Synopses & Reviews
Does a beloved institution need its own myths to survive? Can conservationists avoid turning their heroes into legends? Should they try? Yellowstone National Park, a global icon of conservation and natural beauty, was born at the most improbable of times: the American Gilded Age, when altruism seemed extinct and societys vision seemed focused on only greed and growth. Perhaps that is why the parks creation myth” portrayed a few saintlike pioneer conservationists laboring to set aside this unique wilderness against all odds. In fact, the establishment of Yellowstone was the result of complex social, scientific, economic, and aesthetic forces. Its creators were not saints but mortal humans with the full range of ideals and impulses known to the species. Authors Paul Schullery and Lee Whittlesey, both longtime students of Yellowstones complex history, present the first full account of how the fairy tale origins of the park found universal public acceptance and the long, painful process by which the myth was reconsidered and replaced with a more realistic and ultimately more satisfying story. In this evocative exploration of Yellowstones creation myth, the authors trace the evolution of the legend, its rise to incontrovertible truth, and its revelation as a mysterious and troubling episode that remains part folklore, part wish, and part history. This study demonstrates the passions stirred by any challenge to cherished national memories, just as it honors the ideals and dreams represented by our national myths.
“The book should appeal to serious students of Western history and the conservation movement as well as those more philosophically inclined.”—Mark Hertig, Nebraska History Robert E. Walls - Journal of American Folklore
"Paul Shullery and Lee Whittlesey have written a book that explores more than the `campfire myth' and the creation of Yellowstone as the first national park."-Western Historical Quarterly(Western Historical Quarterly)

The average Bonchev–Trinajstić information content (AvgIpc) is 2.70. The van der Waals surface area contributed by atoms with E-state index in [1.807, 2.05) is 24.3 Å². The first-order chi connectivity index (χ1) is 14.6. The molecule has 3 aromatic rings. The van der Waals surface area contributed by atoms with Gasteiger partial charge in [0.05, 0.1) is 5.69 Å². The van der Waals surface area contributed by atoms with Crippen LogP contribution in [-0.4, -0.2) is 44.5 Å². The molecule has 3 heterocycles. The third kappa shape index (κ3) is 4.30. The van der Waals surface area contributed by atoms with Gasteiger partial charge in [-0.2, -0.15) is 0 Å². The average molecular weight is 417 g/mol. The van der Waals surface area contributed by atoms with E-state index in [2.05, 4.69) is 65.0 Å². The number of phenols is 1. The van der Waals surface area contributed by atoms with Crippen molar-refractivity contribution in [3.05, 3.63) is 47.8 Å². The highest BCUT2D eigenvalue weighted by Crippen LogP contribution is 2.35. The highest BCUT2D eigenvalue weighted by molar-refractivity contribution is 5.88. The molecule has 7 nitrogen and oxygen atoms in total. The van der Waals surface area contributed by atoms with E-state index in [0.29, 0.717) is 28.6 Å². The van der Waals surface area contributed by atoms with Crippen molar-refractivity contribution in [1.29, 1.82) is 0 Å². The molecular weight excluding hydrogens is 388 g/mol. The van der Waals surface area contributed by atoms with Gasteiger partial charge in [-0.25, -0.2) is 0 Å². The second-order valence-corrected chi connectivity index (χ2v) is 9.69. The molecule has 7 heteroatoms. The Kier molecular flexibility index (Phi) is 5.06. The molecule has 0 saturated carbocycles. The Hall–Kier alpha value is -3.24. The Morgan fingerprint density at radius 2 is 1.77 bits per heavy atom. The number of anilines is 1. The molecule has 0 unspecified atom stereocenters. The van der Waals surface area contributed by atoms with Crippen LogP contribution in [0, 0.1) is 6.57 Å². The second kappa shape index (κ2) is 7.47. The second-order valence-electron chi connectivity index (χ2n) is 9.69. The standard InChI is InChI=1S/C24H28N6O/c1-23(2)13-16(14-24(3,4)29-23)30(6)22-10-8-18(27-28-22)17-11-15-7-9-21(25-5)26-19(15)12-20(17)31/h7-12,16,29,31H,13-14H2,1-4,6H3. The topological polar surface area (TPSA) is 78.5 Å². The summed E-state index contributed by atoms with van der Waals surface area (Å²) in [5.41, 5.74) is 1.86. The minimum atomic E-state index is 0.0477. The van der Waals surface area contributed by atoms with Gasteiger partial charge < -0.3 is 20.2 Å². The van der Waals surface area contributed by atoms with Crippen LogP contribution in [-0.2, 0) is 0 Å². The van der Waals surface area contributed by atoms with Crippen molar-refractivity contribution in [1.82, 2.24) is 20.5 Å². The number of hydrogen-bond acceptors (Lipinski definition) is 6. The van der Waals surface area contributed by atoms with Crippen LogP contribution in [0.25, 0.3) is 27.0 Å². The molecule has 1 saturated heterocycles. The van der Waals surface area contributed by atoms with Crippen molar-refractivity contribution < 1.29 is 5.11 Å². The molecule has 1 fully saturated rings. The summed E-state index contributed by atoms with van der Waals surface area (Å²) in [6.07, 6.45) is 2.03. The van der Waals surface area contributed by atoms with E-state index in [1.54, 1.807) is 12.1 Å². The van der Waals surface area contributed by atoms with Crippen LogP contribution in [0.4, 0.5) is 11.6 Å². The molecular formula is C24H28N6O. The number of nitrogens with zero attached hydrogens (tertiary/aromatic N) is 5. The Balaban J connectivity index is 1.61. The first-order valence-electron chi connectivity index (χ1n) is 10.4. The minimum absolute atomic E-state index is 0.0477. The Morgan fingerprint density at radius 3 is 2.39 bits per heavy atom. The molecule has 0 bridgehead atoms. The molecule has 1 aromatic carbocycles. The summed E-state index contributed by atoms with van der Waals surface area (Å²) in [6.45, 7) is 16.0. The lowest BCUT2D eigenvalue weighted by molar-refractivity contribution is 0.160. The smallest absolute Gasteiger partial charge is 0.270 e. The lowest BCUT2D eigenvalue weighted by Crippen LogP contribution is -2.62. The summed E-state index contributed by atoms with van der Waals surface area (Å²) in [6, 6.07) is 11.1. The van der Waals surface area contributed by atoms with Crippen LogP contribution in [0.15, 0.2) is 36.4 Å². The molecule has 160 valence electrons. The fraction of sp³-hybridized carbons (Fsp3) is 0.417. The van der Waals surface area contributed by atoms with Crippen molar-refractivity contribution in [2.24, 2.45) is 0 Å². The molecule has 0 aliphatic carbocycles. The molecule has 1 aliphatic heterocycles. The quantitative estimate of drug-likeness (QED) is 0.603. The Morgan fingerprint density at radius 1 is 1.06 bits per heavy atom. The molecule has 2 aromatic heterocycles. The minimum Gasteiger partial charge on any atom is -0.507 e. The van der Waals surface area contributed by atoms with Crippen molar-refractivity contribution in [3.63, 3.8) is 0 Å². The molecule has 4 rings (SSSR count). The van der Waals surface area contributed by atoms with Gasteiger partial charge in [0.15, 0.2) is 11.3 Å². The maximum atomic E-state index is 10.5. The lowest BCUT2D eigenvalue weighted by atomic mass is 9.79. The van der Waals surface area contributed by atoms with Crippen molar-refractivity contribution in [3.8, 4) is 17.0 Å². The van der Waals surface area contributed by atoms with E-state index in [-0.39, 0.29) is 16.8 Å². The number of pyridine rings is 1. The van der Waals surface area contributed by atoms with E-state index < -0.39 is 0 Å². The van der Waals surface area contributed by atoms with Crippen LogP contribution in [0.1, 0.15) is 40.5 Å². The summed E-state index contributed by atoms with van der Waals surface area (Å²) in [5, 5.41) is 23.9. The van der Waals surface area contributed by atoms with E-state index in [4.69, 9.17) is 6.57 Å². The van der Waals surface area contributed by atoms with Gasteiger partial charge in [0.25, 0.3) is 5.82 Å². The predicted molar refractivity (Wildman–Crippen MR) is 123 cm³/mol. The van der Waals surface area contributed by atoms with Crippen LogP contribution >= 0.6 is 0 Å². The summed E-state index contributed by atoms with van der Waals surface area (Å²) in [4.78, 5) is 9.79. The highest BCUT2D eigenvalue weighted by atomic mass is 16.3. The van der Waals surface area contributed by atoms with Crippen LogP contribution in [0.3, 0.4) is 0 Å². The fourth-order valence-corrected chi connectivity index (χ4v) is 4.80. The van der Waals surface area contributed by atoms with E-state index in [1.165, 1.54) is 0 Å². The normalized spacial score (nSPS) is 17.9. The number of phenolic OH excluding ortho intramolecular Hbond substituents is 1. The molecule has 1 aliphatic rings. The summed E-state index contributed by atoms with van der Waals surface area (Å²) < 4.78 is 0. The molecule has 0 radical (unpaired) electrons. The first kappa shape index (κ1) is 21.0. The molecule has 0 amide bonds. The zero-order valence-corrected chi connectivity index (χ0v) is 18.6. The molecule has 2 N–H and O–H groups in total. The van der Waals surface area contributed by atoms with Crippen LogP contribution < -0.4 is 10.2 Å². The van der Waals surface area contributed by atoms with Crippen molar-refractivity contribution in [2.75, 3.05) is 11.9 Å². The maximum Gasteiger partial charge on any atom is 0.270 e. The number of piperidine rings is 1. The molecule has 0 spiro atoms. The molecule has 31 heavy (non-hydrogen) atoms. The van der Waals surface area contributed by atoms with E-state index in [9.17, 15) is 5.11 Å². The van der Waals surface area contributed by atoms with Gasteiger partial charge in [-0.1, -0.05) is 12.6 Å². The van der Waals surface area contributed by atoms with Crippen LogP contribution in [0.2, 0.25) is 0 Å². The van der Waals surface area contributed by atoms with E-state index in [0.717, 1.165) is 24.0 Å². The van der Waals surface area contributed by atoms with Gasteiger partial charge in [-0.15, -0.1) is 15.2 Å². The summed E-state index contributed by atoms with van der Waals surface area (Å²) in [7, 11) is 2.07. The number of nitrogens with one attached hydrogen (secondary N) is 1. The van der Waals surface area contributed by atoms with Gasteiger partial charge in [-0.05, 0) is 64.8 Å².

“This book is a productive and provocative exploration of the connections among national institutions, evolving ideologies, and the symbolic power of stories. It has much to offer to those interested in the social, cultural, and scientific issues that constitute environmental studies today.” —Robert E. Walls, Journal of American Folklore Register of the Kentucky Historical Society
“This book is valuable because it offers a complex vision of the origins of the national park ideal rather than a simple campfire story, and it is accessible to general readers. It is also an interesting tale of the use, and possible misuse, of history.”—Kathy S. Mason, Register of the Kentucky Historical Society Kathy S. Mason
“A gem. . . . One can only hope that this entertaining volume, which is as much mystery as history, will be widely read, enlightening us about both the park and the pitfalls of myths.”—Robert W. Righter, South Dakota History Robert W. Righter
“A fascinating, courageous, and curious little book.”—Outdoor News Bulletin South Dakota History
"The discussion concerning the place of myths, legends, and solid history is thought provoking. For history graduate students it is a case study in how bureaucracy can change over a generation or two, how myths can begin, and how difficult it can be to destroy them."—Richard A. Bartlett, Oregon Historical Quarterly Mark Hertig - Nebraska History
Yellowstone National Park, a global icon of conservation and natural beauty, was born at the most improbable of times: the American Gilded Age, when altruism seemed extinct and societys vision seemed focused solely on greed and growth. Perhaps that is why the parks “creation myth” recounted how a few saintlike pioneer conservationists labored to set aside this unique wilderness against all odds, when in fact, the establishment of Yellowstone was the result of complex social, scientific, economic, and aesthetic forces. Paul Schullery and Lee Whittlesey, both longtime students of Yellowstones complex history, present the first full account of how the fairy-tale origins of the park found universal public acceptance, and of the long process by which the myth was reconsidered and replaced with a more realistic and ultimately more satisfying story.
About the Author
Paul Schullery is the author of many books on the American West, including Searching for Yellowstone and Old Yellowstone Days. He wrote and narrated the PBS film Yellowstone: Americas Sacred Wilderness and is currently scholar-in-residence at Montana State University Library. Lee Whittlesey is park historian for the National Park Service at Yellowstone National Park. He is the author of several books, most recently Ho! for Wonderland: Travelers Accounts of Yellowstone, 1872-1914 and A Yellowstone Album: A Photographic Celebration of the First National Park.